It is impossible to know how many commands the average shell citizen uses, but if we had to guess, we would place it at about 25:
• cat Prints the contents of a file
• cd Changes directories
• chmod Changes file access permissions
• du Prints disk usage
• emacs Text editor
• find Finds files by searching
• grep Searches for a string in input
• less Filter for paging through output
• ln Creates links between files
• locate Finds files from an index
• ls Lists files in the current directory
• make Compiles and installs programs
• man The manual page reader
• mkdir Makes directories
• ps Lists processes
• rm Deletes files and directories
• ssh Connects to other machines
• tail Prints the last lines of a file
• top Prints resource usage
• which Prints the location of a command
• xargs Executes commands from its input
Of course, many other commands are available to you that get used fairly oftendiff, nmap, ping, su, uptime, who, and so onbut if you are able to understand the 25 listed here, you will have sufficient skill to concoct your own command combinations.
Note that we say understand the commandsnot know all their possible parameters and usages. This is because several of the commands, though commonly used, are used only in any complex manner by people with specific needs. gcc and make are good examples of this: Unless you plan to become a programmer, you need not worry about these beyond just typing make and make install now and then. If you want to learn more about these two, see Chapter 30, "C/C++ Programming Tools for Ubuntu."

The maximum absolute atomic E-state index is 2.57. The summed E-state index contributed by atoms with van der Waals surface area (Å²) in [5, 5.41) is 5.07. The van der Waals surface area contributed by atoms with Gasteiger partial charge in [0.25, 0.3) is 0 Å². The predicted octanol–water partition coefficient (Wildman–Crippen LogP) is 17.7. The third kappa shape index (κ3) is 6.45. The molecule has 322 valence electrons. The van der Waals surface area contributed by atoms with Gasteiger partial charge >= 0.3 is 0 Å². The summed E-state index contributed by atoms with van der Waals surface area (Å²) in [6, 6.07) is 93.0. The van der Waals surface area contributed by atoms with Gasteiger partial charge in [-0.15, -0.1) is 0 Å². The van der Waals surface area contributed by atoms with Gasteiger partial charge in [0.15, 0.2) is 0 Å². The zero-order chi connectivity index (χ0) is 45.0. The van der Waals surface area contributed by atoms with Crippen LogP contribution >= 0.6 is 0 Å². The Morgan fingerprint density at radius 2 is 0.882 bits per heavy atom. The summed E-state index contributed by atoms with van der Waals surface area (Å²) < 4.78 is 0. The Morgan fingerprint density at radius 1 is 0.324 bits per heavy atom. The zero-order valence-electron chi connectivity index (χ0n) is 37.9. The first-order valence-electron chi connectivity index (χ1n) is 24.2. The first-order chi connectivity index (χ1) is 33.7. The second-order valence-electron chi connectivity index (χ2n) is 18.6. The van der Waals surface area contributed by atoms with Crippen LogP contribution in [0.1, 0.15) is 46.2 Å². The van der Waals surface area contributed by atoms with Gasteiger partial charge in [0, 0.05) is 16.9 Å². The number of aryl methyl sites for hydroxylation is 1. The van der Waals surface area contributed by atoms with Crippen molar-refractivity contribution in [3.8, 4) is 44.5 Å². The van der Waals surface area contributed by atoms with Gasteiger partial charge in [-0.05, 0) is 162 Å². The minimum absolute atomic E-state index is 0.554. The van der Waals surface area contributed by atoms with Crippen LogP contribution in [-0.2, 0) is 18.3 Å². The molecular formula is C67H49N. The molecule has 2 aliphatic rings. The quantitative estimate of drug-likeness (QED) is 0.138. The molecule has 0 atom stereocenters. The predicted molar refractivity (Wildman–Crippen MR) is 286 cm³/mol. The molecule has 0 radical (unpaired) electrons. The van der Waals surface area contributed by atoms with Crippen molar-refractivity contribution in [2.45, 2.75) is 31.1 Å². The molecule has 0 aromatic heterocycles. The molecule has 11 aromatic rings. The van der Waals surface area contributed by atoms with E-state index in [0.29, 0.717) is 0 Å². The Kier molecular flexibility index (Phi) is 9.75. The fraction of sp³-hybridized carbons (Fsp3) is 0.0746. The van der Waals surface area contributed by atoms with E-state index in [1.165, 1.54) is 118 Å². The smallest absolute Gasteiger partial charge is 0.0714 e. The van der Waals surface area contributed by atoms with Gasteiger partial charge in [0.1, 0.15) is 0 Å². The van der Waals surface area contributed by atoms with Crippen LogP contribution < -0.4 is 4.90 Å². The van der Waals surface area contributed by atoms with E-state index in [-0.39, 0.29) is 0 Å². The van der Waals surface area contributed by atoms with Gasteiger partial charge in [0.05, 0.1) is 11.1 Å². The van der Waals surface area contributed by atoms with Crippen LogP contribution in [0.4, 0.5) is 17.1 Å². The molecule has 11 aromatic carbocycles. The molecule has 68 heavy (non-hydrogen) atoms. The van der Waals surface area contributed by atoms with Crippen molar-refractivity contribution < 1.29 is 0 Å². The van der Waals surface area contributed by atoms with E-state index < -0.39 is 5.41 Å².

Similarly, both Emacs and Vim are text editors that have a text-based interface all of their own, and SSH has already been covered in detail in Chapter 19, "Remote Access with SSH and Telnet".
What remains is 20 commands, each of which has many parameters to customize what it actually does. Again, we can eliminate much of this because many of the parameters are esoteric and rarely used, and, the few times in your Linux life that you need them, you can just read the manual page!
We will be going over these commands one by one, explaining the most common ways to use them. There is one exception to this: The xargs command requires you to understand how to join commands together.
Most of these commands have been touched on elsewhere in the book, primarily in the "Using the Shell" section of Chapter 5, "First Steps with Ubuntu." The goal of that section was to give you "the least you need to know" to get by, whereas in this chapter each command is treated individually with an aim to giving you the confidence needed to be able to mix them together to create your own commands.
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